Stressed. Overwhelmed. Multitasking. Too busy. These are all words you either hear on a regular basis from your co-workers, bosses, and friends, or are words that you find yourself using all too often. I’m sure you’ve read article after article about how society as a whole is in a “go, go, go” mindset more and more each year, taking on everything at once, while also reading articles about how no one can truly multitask successfully. Let’s face it, even when you think you’ve got your workload under control, we all know a wrench can be thrown in at any time, forcing us to reprioritize our tasks and then those all too familiar words start to pop up.

Through this article we’ll walk through the principle of Prioritize & Execute, one of the top four lessons from Extreme Ownership that we utilize as an agency, and provide an action plan to help you take control of both your current workload and future workload.

Prioritize & Execute

Both in the book and in agency-wide training sessions we’ve had, Navy SEALS and co-authors Jocko Willink and Leif Babin put high focus on Prioritize & Execute, giving real-life battlefield and workplace examples of how this principle allows an individual, team, or company to have the best outcome in their task at hand.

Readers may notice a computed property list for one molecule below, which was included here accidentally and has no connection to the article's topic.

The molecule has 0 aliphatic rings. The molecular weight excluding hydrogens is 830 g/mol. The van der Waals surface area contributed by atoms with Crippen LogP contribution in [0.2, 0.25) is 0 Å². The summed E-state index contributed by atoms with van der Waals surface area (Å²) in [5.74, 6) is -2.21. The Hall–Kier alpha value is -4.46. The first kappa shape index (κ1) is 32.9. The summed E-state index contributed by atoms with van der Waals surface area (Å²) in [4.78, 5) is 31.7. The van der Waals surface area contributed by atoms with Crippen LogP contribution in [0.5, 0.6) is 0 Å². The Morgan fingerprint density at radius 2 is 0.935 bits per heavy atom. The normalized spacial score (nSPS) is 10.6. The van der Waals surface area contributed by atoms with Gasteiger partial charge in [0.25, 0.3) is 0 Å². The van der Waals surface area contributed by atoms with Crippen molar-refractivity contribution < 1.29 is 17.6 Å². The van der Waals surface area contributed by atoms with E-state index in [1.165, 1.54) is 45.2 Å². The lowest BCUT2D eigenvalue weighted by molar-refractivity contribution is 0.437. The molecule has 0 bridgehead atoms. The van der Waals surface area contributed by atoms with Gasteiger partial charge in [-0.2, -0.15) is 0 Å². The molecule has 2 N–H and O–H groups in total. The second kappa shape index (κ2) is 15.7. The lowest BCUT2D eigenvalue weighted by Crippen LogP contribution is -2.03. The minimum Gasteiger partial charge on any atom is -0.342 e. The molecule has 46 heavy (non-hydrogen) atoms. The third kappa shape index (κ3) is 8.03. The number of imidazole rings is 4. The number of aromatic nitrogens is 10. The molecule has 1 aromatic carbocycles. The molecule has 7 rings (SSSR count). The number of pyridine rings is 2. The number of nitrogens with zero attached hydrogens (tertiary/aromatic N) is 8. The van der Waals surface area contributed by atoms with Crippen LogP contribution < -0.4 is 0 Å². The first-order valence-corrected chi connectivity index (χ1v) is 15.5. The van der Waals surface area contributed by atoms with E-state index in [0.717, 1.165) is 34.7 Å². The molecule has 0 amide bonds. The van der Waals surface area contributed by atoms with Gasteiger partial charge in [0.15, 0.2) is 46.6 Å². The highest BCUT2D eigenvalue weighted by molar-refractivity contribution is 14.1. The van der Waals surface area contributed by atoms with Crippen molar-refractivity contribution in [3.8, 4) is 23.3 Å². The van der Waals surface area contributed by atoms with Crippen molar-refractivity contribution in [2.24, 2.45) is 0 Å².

Imagine a chaotic, hostile battlefield, where a Navy SEAL platoon is needing to vacate a building surrounded by enemy fire. In prepping for and leaving, your platoon is faced with problem after problem; IEDs (improvised explosive devices) at the door that are on a timer to detonate, a cement wall needs to be taken down with one sledge hammer, one of your men falls 20 feet to the ground, and your SEALS are out in the open for your enemies to see and you still haven’t received a full headcount to ensure the whole platoon is there. In this situation however, your Navy SEAL platoon commander, Leif Babin, has been trained to “remain calm, step back from [my] his immediate emotional reaction and determine the greatest priority for the team.” While everyone wants to get to and save their fallen comrade, this cannot be done if the whole platoon is out in the open for the enemy to attack, so Leif decides the top priority is the platoon’s security. Nothing else can be done until this one priority is achieved. From there, the next priority of getting everyone from out in the open can be achieved, then once reaching the fallen man, a headcount can be done and it’s finally time to vacate the building and move down the street before the IEDs go off.